In order for this to occur, it is essential that appropriate resources are allocated to roads policing and family liaison officers so that they can effectively manage the overwhelming workload they confront. Additionally, leaders within the force must recognise the advantages of implementing a restorative approach to assist victims in the aftermath of severe and fatal road incidents.
What is justice following a fatal road crash or after sustaining a life changing injury?
When we hear the word "justice," our minds often jump to images of courtrooms, prison sentences, and monetary compensation. But justice is so much more than that. In broad terms, it refers to fairness and a sense of moral rightness. And in the context of a fatal road crash or life-changing injury, justice takes on a whole new meaning. It also becomes about seeking closure and healing for the victims and their families.
The legal system plays a crucial role in seeking justice for road crash victims. If the driver responsible for the incident is found to have been driving recklessly or under the influence of drugs and alcohol, they may face criminal charges and potential prison time. This can provide a sense of accountability, especially for the families of those who lost their lives or were severely injured.
But justice is not only about seeking punishment. It also involves emotional healing and finding closure for the victims and their families. While therapy and support from loved ones can play a role in this, accessing restorative justice can be a significant source of healing.
Restorative justice focusses on repairing the harm caused by a crime or wrongdoing while holding the offender accountable for their actions. It involves bringing together the offender, the victim, and other stakeholders to discuss the harm caused and work towards a resolution that benefits everyone involved.
Frequently, we receive feedback from individuals who have been harmed that the legal system neglects to provide the necessary answers to their most pressing questions. This was the experience of a young person who sustained life changing injuries as a result of a car crash.
In a recent interview, he expressed his desire to understand the reasons behind his friend group's decision to get into the car after a night out. However, due to the severity of his injuries, he had limited memory of the accident and was eager to gather all the details about what had occurred that day, especially the cause of the crash. Unfortunately, as soon as the police got involved, he felt that his queries were no longer viewed as significant. Despite repeatedly asking for answers from the professionals assisting him in the legal process, he was unable to obtain any information from the driver, who happened to be his friend.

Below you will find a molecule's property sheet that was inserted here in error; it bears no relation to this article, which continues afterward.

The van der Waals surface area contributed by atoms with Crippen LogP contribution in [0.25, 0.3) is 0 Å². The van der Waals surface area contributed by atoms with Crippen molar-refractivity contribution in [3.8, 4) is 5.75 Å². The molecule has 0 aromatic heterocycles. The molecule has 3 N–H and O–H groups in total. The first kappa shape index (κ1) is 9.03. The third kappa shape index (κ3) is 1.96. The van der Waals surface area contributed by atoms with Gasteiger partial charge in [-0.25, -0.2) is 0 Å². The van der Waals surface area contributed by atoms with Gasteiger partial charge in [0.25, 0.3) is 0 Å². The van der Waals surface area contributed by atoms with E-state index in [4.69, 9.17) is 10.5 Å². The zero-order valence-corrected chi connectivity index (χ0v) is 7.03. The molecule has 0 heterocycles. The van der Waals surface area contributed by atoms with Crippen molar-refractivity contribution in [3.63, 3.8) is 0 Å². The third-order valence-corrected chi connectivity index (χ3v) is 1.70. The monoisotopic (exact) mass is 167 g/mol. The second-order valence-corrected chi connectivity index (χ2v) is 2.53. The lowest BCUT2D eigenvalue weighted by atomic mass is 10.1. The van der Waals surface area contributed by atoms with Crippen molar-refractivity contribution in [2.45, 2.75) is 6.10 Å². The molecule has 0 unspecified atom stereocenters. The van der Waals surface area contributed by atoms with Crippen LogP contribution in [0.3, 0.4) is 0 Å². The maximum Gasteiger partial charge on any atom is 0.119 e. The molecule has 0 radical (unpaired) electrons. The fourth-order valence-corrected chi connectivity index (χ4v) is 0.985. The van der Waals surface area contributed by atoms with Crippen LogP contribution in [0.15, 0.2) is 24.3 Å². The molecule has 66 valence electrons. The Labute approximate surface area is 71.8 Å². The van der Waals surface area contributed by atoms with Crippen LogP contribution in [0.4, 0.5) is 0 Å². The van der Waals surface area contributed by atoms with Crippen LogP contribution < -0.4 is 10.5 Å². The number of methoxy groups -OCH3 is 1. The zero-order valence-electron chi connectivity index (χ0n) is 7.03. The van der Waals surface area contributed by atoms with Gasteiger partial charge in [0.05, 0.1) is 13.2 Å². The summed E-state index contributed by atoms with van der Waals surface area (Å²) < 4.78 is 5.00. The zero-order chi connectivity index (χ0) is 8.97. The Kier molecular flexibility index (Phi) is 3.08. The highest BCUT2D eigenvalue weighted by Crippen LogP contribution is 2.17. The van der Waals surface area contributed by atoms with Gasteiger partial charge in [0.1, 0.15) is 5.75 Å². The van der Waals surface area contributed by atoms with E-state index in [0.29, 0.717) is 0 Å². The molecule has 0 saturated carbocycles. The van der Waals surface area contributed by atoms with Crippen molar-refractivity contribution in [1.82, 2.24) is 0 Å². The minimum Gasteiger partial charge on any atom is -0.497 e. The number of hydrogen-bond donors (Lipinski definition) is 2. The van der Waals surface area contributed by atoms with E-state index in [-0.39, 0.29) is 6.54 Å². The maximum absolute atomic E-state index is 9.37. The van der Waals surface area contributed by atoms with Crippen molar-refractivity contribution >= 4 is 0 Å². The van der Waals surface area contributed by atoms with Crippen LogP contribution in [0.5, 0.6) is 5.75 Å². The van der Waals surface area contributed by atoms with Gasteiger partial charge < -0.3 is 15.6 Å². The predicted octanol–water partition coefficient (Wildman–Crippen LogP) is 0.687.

Through the use of restorative justice, he gained the important information he needed and achieved some sense of closure. This experience served as the catalyst for his healing journey and acceptance of his injuries.
This individual's experience is just one of numerous examples that emphasise the fact that justice for those affected by road crashes extends beyond mere punishment or monetary reparation. It encompasses the pursuit of responsibility, resolution, and recovery for all those impacted by the event. Restorative justice offers a distinctive and efficient approach in attaining these objectives.
Some may question the effectiveness of restorative justice in roads policing, but it has been successfully implemented in other areas of the criminal justice system. Similarly, it can be just as successful in this context. One of the reasons for this is that it promotes a more proactive and inclusive approach towards road policing. Instead of just focusing on enforcing laws and punishing offenders, restorative justice looks at addressing the root causes of why the offence occurred in the first place.
The RJC welcomes the discussion of restorative justice at this year's roads policing seminar. The panel clearly recognised the need to improve processes for supporting victims and their families after serious and fatal road collisions. While there is still much progress to be made, the overall impression from this seminar session is that there is a shared determination to integrate restorative justice into roads policing.
The RJC remains committed to collaborating with the UK's Police Federation and National Police Chiefs Council in order to advance these talks and handle the challenges involved in implementing a restorative approach in UK road policing.